Regal CEO, CFO Talk M&A, Box Office, Windowing Trends

Courtesy of AEG

The exhibition giant says 2,500-3,000 screens would be attractive to it and could come up for sale in the coming years.

Regal Entertainment Group CEO Amy Miles and CFO David Ownby on Monday signaled an appetite for further acquisitions after the exhibitor recently said it has decided that a sale of the company would not be in the best interest of shareholders.

Regal, which has 534 theaters with 7,367 screens, put itself on the auction block in October, but ultimately decided against seeking a buyer earlier this year. Miles recently said that the management team has returned to "business as usual."

Speaking Monday at the Deutsche Bank Media, Internet & Telecom Conference in Palm Beach, Fla., Miles said Regal would continue to look for acquisition opportunities, highlighting that the company has used M&A as its preferred method of expansion over the course of its history.

Ownby said Regal has, since its IPO in 2002, on average acquired 200 screens per year. "There was a lot of activity in our space and M&A activity in our space in 2012 and 2013," he said. "About 2,000 screens changed hands," with Regal buying about 800. Things have quieted down since then. "One theory there is that smaller exhibitors look at this film slate and say, 'Now I've got a chance to put a lot of money in the bank for one year' " and may consider a sale later.

Ownby thinks there are 2,500-3,000 screens that would be be attractive for the company, predicting that deal flow would continue in the next two to three years. Overall, 38,000-39,000 screens exist in the U.S. The screens Regal is interested in acquiring — outside single theaters here and there — come from exhibition circuits Nos. 5 to 25 in size, with each having from 100 to 1,000 screens, Ownby said.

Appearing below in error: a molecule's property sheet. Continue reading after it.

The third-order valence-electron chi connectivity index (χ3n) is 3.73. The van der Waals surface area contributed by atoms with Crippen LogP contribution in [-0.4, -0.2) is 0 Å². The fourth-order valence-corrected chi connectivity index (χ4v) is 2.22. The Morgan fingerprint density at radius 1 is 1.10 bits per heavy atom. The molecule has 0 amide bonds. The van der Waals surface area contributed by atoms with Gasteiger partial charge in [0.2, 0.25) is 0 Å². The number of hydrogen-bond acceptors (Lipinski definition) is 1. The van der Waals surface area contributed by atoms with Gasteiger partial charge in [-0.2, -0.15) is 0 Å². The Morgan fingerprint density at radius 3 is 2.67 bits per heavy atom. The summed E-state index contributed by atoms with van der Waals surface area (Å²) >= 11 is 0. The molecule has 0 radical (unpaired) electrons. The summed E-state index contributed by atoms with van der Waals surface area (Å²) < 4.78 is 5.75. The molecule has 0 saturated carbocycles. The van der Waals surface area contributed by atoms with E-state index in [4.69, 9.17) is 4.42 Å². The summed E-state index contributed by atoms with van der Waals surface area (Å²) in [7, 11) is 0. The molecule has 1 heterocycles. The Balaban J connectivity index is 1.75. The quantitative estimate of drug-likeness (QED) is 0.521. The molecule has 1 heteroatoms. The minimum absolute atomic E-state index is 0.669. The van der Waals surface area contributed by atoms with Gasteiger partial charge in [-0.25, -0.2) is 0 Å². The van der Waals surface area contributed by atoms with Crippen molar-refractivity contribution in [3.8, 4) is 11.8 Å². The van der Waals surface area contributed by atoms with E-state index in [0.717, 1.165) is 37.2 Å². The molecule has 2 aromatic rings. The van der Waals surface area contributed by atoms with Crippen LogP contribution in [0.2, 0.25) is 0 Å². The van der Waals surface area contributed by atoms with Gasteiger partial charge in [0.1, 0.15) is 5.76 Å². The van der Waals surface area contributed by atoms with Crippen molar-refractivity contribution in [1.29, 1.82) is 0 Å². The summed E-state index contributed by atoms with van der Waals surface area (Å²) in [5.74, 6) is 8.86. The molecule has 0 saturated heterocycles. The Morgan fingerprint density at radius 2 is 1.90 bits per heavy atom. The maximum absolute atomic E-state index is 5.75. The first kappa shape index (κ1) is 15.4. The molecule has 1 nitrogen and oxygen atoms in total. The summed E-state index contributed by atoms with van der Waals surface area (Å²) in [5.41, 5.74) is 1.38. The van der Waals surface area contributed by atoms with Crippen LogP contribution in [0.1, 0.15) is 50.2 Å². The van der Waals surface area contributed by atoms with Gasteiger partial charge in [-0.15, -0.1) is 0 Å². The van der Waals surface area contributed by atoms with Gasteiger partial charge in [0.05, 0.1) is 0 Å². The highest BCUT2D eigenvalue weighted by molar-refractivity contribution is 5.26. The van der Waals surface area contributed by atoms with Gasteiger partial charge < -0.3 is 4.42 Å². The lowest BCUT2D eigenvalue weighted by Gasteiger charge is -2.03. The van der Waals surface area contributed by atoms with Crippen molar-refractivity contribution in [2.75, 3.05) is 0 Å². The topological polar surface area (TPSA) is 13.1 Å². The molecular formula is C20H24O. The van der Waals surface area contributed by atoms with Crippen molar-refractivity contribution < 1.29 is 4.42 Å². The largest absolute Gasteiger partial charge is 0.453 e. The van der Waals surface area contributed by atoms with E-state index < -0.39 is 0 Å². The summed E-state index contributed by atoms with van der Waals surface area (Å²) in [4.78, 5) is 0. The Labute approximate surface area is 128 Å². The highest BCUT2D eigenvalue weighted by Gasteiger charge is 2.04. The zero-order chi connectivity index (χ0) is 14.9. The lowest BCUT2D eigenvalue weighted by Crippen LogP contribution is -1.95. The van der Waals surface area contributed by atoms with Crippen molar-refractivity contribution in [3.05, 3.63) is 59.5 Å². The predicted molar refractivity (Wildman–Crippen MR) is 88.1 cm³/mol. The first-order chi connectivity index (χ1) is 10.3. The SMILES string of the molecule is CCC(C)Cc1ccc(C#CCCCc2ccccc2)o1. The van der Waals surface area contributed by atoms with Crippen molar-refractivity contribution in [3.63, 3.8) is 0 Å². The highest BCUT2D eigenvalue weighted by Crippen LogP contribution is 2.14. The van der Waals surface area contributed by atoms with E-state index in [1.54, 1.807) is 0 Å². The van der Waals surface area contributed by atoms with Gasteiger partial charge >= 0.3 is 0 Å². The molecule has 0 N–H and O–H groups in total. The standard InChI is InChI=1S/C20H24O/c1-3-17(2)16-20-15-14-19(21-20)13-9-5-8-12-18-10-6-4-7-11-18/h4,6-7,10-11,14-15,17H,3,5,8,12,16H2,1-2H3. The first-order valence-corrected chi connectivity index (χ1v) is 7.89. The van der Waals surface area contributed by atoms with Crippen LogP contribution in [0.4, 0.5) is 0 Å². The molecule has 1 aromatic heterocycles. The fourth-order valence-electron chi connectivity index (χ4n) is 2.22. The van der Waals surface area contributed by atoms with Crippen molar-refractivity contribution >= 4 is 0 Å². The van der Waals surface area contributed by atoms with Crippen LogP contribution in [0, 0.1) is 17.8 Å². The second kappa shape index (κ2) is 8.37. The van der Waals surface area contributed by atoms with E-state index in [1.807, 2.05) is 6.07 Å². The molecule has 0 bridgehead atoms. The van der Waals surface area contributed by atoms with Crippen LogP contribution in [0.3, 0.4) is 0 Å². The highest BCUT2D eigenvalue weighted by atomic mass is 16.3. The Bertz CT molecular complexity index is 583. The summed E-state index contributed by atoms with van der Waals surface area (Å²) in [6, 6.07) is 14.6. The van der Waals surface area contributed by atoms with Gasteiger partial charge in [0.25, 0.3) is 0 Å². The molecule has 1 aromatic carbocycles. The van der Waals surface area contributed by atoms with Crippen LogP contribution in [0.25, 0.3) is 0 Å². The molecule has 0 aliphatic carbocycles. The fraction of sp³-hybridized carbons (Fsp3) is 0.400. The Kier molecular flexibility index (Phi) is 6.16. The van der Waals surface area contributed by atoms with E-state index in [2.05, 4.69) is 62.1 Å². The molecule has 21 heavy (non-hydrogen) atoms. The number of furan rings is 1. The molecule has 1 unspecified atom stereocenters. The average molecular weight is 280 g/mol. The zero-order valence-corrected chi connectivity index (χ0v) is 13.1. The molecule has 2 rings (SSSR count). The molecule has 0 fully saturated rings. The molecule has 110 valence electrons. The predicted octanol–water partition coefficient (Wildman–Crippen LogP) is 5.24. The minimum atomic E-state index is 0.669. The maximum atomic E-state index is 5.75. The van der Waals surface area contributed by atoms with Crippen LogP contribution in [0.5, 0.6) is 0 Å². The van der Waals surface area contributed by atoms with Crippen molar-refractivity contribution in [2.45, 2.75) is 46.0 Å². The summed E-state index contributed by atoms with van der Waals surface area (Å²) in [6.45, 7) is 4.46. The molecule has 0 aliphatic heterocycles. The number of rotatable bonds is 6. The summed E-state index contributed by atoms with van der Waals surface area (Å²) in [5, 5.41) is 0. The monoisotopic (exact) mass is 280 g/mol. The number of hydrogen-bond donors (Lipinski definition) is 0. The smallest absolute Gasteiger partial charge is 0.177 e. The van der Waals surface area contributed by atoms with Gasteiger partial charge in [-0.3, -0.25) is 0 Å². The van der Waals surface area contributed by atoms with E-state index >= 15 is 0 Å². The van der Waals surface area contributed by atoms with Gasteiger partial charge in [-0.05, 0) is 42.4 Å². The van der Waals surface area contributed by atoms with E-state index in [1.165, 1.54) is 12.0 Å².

Asked about possible deals abroad, Miles said Regal has "had a hard time" finding deals that are as financially prudent abroad as deals in the U.S.

Miles also said that there was "lots of excitement" around box office in 2015 and 2016, adding: "We share that excitement." She also highlighted the "stable nature" of the exhibition business longer-term.

Asked about the weaker 2014 box office, Miles said there were 20-25 films that fell out of the 2014 release schedule and there was also a "cyclical dip" due to product. She said this year has seen a strong rebound, with 2015 offering well-spaced tentpole releases, what looks like a strong summer, and a diverse slate. Regal's best years are ones that feature films for everyone, she explained. Looking beyond 2015, there are already some key tentpoles set for 2016, and the slate to date looks strong, she said.

Asked about the relationship with studios, she said, "It's amazing how wonderful the relationship is" in a strong-looking year like 2015. Miles lauded various studios for emphasizing the importance of the theatrical release window, saying that most windowing changes have come in the home video window. "That's good for our studio partners" and exhibitors as well, she said.

Asked about day-and-date releases that become available online, she said those are typically for smaller films that don't affect exhibitors' business, emphasizing past comments that Regal will always dedicate its screens to movies supporting the theatrical window.

Converting theaters to luxury seating has been a big focus for the company. Regal recently said it plans to convert about 25 percent of its current locations to luxury seats, and Miles said that would remain a core focus for her team.

Expanding concession offers is another one, she said, highlighting that concessions are a very profitable part of the business. The company currently has expanded menus at 120 locations. The company said it has seen the expanded menus attracting consumers that wouldn't otherwise have spent money on concessions. Regal is also adding alcoholic beverages as another opportunity to continue growing concession revenue.

Email: Georg.Szalai@THR.com
Twitter: @georgszalai

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